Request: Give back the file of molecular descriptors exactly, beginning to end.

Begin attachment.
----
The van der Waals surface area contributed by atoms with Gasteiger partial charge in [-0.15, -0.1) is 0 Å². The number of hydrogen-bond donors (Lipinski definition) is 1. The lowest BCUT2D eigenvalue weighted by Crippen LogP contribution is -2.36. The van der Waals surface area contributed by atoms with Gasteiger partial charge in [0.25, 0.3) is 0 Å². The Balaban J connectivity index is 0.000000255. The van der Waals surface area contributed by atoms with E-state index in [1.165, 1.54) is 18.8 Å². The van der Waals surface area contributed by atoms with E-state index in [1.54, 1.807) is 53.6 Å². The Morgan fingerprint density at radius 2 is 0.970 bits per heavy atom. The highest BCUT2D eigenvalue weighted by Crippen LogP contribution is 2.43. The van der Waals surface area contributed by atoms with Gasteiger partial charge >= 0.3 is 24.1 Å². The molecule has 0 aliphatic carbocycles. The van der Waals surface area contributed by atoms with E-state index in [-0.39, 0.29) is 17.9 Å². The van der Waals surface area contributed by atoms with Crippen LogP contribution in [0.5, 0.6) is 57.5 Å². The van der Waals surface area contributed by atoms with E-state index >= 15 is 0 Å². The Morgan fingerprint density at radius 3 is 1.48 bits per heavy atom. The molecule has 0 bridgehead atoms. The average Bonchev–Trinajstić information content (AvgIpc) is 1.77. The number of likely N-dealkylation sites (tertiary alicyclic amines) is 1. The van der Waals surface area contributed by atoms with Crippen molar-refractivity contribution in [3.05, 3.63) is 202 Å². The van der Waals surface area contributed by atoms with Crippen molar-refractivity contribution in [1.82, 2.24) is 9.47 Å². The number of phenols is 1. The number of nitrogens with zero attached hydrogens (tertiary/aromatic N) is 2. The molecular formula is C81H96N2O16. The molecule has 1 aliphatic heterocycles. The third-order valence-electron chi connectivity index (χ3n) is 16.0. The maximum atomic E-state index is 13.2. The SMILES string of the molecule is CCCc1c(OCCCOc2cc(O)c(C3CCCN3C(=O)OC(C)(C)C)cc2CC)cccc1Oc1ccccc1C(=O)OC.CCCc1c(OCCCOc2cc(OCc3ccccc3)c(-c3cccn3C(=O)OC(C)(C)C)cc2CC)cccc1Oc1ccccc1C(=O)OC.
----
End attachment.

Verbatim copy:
The van der Waals surface area contributed by atoms with Gasteiger partial charge in [-0.15, -0.1) is 0 Å². The number of hydrogen-bond donors (Lipinski definition) is 1. The lowest BCUT2D eigenvalue weighted by Crippen LogP contribution is -2.36. The van der Waals surface area contributed by atoms with Gasteiger partial charge in [0.25, 0.3) is 0 Å². The Balaban J connectivity index is 0.000000255. The van der Waals surface area contributed by atoms with E-state index in [1.165, 1.54) is 18.8 Å². The van der Waals surface area contributed by atoms with E-state index in [1.54, 1.807) is 53.6 Å². The Morgan fingerprint density at radius 2 is 0.970 bits per heavy atom. The highest BCUT2D eigenvalue weighted by Crippen LogP contribution is 2.43. The van der Waals surface area contributed by atoms with Gasteiger partial charge >= 0.3 is 24.1 Å². The molecule has 0 aliphatic carbocycles. The van der Waals surface area contributed by atoms with E-state index in [-0.39, 0.29) is 17.9 Å². The van der Waals surface area contributed by atoms with Crippen LogP contribution in [0.5, 0.6) is 57.5 Å². The van der Waals surface area contributed by atoms with E-state index >= 15 is 0 Å². The Morgan fingerprint density at radius 3 is 1.48 bits per heavy atom. The molecule has 0 bridgehead atoms. The average Bonchev–Trinajstić information content (AvgIpc) is 1.77. The number of likely N-dealkylation sites (tertiary alicyclic amines) is 1. The van der Waals surface area contributed by atoms with Crippen molar-refractivity contribution in [3.05, 3.63) is 202 Å². The van der Waals surface area contributed by atoms with Crippen molar-refractivity contribution in [1.82, 2.24) is 9.47 Å². The number of phenols is 1. The number of nitrogens with zero attached hydrogens (tertiary/aromatic N) is 2. The molecular formula is C81H96N2O16. The molecule has 1 aliphatic heterocycles. The third-order valence-electron chi connectivity index (χ3n) is 16.0. The maximum atomic E-state index is 13.2. The SMILES string of the molecule is CCCc1c(OCCCOc2cc(O)c(C3CCCN3C(=O)OC(C)(C)C)cc2CC)cccc1Oc1ccccc1C(=O)OC.CCCc1c(OCCCOc2cc(OCc3ccccc3)c(-c3cccn3C(=O)OC(C)(C)C)cc2CC)cccc1Oc1ccccc1C(=O)OC.